Sumeera Mehboob Qureshi is chair of the Women's Camp Committee, which represents 62 tented villages in the northern Pakistani city of Muzaffarabad and the Jhelum Valley. The camps are made up of survivors from the 8 October earthquake that killed at least 80,000 and made millions homeless. The camps are managed by the office of the United Nations High Commissioner for Refugees (UNHCR). Each camp has representatives and the committee, which was set up by the UN Children's Fund (UNICEF), meets every Wednesday morning at the UN compound to discuss women's issues and problems in the camps.
Sumeera lives in Narrol 2 camp, located in a former hockey stadium in Muzaffarabad, the capital of Pakistani-administered Kashmir. There are 250 families in 225 tents in the camp, which has a population of 1,507.
"Our house wasn't fully destroyed in the earthquake, but it's too dangerous to live in now. When I came outside everyone was weeping and there was blood everywhere, some people had lost their arms and legs.
We spent five days without a tent and slept outside with eight other families. We then left for Kotlee village where my sister lives, but we came back after 25 days as my children go to school and my husband works. We moved into this camp, it's the nearest one to our home, and it's a spontaneous [unplanned] camp.
Before the earthquake I was a housewife as well as working in agriculture in rural areas, and I worked with Khoshali bank in micro-credit. Now everything's changed and I feel no security.
When I came back from Kotlee, I saw that women living in this camp had no opportunities and conditions were bad, there were no blankets. But UNHCR came and gave us 2,800 blankets, 365 sheets and 18 tents. Then we made a woman's committee, which is important because women understand women's problems, and women have many problems here.
Women can't share their problems with the male members of the family but now the women get together and share their problems. If they didn't do this they would suffer depression and trauma. We have violence problems, women's health and property problems. And the government has told everyone here that on 31 March all the people who come from the villages must go back.
But it is not possible because people have many problems, and due to the earthquake all of the hills and land have been destroyed.
Cooking is a big problem for women. The kitchen is in the tent and when I cook the stove gets very hot, there's lots of steam and it's very dangerous. I'm terrified. There is no balanced diet and the children are in a very bad condition. There is no water or sanitation.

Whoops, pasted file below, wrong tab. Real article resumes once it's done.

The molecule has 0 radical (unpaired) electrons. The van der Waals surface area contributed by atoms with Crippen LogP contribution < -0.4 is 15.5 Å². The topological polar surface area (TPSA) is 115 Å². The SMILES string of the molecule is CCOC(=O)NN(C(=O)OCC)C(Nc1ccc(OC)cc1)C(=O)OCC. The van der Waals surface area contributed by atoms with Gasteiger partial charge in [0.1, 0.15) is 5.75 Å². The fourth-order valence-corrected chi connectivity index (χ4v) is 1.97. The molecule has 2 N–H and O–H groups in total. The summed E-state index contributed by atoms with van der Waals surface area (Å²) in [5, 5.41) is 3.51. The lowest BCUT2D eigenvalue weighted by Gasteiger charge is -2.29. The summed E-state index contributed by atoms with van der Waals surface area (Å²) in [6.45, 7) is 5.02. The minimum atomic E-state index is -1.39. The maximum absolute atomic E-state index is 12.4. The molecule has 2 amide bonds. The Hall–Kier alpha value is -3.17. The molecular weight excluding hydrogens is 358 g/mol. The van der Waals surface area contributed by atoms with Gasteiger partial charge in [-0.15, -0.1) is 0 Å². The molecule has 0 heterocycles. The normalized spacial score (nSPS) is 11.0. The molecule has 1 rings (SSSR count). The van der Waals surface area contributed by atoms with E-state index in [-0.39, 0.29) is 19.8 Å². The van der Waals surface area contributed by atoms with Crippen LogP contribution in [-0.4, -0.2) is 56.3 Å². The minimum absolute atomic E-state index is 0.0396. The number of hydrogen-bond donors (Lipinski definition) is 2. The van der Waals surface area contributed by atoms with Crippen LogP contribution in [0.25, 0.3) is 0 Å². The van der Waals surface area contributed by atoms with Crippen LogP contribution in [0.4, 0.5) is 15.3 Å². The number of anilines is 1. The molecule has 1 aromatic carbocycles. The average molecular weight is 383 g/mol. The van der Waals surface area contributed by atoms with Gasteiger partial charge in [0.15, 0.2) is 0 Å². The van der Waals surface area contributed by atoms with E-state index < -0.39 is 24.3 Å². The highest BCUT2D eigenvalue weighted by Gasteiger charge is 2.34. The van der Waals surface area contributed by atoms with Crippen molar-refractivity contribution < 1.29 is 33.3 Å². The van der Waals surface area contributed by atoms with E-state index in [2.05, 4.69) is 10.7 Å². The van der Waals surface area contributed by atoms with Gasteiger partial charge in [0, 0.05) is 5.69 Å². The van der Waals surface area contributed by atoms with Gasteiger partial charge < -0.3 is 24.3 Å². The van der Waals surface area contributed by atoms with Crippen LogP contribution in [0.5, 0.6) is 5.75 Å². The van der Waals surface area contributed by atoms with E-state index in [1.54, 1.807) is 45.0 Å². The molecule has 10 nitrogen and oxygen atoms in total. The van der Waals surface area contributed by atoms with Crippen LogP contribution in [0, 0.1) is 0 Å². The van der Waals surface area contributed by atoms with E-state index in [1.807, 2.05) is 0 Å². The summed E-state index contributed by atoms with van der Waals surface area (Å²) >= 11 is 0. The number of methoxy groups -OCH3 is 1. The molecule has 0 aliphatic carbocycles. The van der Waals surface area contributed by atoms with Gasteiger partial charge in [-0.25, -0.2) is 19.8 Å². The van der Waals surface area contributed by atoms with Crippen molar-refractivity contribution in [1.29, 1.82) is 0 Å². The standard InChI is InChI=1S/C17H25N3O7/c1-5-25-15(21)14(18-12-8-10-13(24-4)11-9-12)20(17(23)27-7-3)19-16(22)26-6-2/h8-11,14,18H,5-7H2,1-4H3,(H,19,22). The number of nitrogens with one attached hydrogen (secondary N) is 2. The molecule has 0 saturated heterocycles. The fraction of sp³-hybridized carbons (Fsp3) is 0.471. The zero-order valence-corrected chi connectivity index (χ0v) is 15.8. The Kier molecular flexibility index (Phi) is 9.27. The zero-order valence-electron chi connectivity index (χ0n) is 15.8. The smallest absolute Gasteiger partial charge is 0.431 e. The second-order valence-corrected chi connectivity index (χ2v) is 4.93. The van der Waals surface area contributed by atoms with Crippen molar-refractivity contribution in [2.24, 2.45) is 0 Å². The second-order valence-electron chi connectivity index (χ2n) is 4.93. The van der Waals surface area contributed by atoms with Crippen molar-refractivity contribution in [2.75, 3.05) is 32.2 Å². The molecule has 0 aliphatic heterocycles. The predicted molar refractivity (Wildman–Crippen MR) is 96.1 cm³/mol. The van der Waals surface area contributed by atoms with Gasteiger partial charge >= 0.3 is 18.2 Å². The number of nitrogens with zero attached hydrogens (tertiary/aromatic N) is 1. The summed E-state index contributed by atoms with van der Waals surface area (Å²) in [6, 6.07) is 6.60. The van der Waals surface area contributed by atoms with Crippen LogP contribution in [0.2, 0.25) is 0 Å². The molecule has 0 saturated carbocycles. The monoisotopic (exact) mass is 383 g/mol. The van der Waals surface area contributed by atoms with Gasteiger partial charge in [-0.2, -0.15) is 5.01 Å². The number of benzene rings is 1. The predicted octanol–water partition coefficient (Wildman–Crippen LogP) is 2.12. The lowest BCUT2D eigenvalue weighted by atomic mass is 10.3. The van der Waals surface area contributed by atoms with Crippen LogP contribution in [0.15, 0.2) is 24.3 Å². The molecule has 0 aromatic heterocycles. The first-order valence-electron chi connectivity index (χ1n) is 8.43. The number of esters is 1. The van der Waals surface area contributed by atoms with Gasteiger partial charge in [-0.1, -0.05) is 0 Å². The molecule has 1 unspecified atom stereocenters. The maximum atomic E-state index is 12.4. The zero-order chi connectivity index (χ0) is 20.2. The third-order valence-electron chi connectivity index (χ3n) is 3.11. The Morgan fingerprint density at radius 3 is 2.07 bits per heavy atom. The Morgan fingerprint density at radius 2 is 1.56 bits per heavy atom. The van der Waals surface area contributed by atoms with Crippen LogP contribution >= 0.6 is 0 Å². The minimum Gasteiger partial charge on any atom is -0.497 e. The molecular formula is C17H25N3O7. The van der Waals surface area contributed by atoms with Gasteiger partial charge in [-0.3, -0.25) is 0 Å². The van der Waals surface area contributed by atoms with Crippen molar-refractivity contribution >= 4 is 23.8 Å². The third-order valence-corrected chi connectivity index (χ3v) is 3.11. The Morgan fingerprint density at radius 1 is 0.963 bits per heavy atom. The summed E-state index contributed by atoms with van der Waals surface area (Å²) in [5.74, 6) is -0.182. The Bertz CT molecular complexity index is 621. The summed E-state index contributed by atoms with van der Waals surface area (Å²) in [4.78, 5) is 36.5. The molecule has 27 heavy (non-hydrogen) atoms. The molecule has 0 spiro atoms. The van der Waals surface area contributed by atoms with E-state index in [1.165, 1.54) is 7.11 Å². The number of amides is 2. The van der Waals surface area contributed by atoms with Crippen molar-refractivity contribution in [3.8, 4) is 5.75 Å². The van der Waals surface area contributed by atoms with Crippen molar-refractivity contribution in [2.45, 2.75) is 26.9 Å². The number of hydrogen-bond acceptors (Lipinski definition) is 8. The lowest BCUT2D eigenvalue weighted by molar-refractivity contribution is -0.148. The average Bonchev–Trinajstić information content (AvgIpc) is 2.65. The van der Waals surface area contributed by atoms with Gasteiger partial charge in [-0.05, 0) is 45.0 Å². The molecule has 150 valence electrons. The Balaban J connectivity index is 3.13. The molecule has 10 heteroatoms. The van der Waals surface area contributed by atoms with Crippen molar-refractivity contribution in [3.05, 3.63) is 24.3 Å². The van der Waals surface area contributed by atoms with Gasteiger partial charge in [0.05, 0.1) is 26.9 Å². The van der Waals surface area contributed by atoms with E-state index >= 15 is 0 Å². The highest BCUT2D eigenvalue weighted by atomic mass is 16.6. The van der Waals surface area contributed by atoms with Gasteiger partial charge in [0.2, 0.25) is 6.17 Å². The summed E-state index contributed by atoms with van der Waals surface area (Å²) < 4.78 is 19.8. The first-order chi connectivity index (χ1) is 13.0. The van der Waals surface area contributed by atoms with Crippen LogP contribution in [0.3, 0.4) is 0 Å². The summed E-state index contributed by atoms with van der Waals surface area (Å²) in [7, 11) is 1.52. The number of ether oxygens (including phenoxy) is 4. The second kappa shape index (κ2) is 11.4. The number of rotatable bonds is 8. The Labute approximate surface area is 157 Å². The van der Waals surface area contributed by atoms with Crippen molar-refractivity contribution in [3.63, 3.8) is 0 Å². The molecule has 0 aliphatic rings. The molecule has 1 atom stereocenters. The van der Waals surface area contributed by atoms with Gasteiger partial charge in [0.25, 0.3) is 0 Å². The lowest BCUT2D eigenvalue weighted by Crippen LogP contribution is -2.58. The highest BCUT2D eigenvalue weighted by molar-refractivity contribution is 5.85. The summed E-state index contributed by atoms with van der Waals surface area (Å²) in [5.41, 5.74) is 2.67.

I start my day at 6 o'clock and women can see me whenever they want, some come to me at 10 o'clock at night. I've made good friends and I've learnt a lot of things, it's given me life experience. When I meet these people I forget my own problems as they have so many problems. I help people, I do my job. I don't get paid but I do it because I feel better. When I sleep at night I feel better that I helped someone.
This is a male-dominated society; women cannot express their views, ideas or problems. The committee gives women power and confidence to stand on their own two feet. Some men have been positive and some have been negative about the women's committee, but we can work on it. It's been difficult persuading them it's a good thing as [here] the husband is the boss.
What I wish is for women to be able to stand on their own two feet, to earn their own money. I wish NGOs would help to make women skilled workers. It's important because when a bike has two wheels, then it can go forward. If both women and men go to work, problems ease."
This article was produced by IRIN News while it was part of the United Nations Office for the Coordination of Humanitarian Affairs. Please send queries on copyright or liability to the UN. For more information: https://shop.un.org/rights-permissions
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